Denmark: The first movement towards same-sex partnerships occurred in 1968 with a proposal by the Socialist People 's Party to recognize gay and lesbian relationships. A committee rejected the idea in 1973 because it would change the institution of marriage and adversely affect the way that people in other countries viewed Danish marriages. A commission was formed in 1984 to restudy the matter. Their Parliament amended laws covering inheritance and tax laws to give same-sex couples equality with married couples. The Social Democratic Party and the Socialist People 's Party cosponsored a bill in 1989 which would create registered partnerships. On June 7, 1989, and with the support of about 60% of the population, Folketing (parliament) passed the law by a vote of 71 to 47. It became effective on 1989-OCT-1.
The Danish gay newspaper Pan-Bladet reported (circa late 1995) that there have been about 1,449 gay and 634 lesbian registered partnerships registered under the law. 23% of the lesbians and 14% of the gay couples have since divorced; 11% have been terminated by the death of one partner. The divorce rate is lower than for married couples.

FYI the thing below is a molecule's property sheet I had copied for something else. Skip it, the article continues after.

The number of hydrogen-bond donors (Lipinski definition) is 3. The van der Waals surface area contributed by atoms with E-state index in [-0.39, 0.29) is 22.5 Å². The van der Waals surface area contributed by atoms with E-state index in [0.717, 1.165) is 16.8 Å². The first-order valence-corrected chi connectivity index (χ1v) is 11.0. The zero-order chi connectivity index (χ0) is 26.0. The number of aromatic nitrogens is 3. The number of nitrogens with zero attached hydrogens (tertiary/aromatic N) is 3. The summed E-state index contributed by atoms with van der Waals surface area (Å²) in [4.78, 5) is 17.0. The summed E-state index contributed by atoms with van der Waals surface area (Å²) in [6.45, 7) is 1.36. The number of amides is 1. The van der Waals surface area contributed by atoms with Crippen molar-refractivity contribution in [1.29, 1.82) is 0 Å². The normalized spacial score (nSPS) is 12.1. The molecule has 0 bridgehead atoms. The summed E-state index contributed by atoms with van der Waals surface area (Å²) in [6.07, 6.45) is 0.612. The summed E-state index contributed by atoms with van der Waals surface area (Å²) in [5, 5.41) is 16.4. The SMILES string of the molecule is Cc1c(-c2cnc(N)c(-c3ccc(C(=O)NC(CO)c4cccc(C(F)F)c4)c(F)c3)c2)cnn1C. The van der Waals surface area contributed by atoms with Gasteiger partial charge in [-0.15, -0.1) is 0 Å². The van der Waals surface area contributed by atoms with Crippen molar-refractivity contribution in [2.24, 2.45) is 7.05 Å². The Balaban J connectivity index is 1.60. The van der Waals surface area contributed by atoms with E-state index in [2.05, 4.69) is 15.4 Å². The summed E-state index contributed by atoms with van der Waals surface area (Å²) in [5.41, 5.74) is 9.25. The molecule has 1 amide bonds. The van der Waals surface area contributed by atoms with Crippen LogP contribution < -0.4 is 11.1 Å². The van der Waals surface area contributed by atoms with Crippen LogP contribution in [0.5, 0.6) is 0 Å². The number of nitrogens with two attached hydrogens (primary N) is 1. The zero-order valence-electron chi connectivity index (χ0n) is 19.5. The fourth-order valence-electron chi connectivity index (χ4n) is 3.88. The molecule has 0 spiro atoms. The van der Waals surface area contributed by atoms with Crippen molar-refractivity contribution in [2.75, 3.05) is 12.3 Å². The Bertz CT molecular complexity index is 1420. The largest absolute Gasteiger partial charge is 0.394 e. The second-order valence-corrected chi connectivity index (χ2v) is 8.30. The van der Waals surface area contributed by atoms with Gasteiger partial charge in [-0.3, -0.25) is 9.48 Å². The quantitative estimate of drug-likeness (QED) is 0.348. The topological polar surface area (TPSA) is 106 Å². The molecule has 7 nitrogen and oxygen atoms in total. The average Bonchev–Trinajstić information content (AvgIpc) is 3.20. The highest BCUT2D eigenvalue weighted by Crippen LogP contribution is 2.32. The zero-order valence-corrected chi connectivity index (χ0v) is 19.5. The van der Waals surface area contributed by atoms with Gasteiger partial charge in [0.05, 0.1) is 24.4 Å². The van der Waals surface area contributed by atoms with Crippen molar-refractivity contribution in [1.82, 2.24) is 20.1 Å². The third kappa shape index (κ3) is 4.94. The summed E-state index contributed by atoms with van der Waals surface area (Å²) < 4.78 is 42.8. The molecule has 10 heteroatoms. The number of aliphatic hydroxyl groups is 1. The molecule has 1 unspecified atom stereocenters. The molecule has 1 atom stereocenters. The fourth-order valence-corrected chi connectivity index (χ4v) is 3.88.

Partnership guarantees certain rights that were previously restricted to married couples: inheritance, insurance plans, pension, social benefits, income tax reductions, unemployment benefits and social benefits. It also makes them responsible for alimony payments if they divorce. But they originally were not allowed to have their partnership ceremony within the state Church of Denmark, or adopt children or receive free artificial insemination services. The law will probably be amended in the future to grant some of these rights. Opponents to the law were concerned that it would generate an influx of gays and lesbians into the country, seeking benefits. This did not occur, perhaps partly because the law requires one spouse to be a Danish resident. Not all gays and lesbians supported the law. Some, particularly lesbians, objected because of past negative experiences while married. Kim Engelbrechtsen, the information manager for Denmark 's Tourism Department said: "It 's had only a positive effect. It 's showing we 're an open-minded society." Per Stig Moller, a member of the legislature who abstained from voting on the bill, regards the bill as a success because it has helped stabilize homosexuals in committed relationships. "Now they live officially..."It works."
In 1997, the bishops of the state church (Danish Lutheran Church) voted to accept same-sex partnerships. Gay and lesbian couples can now have their partnership ceremony conducted in the state church.
Starting in 1999, gay and lesbian couples were allowed to adopt their partner 's children. However, they are still not able to adopt children from outside of their partnership.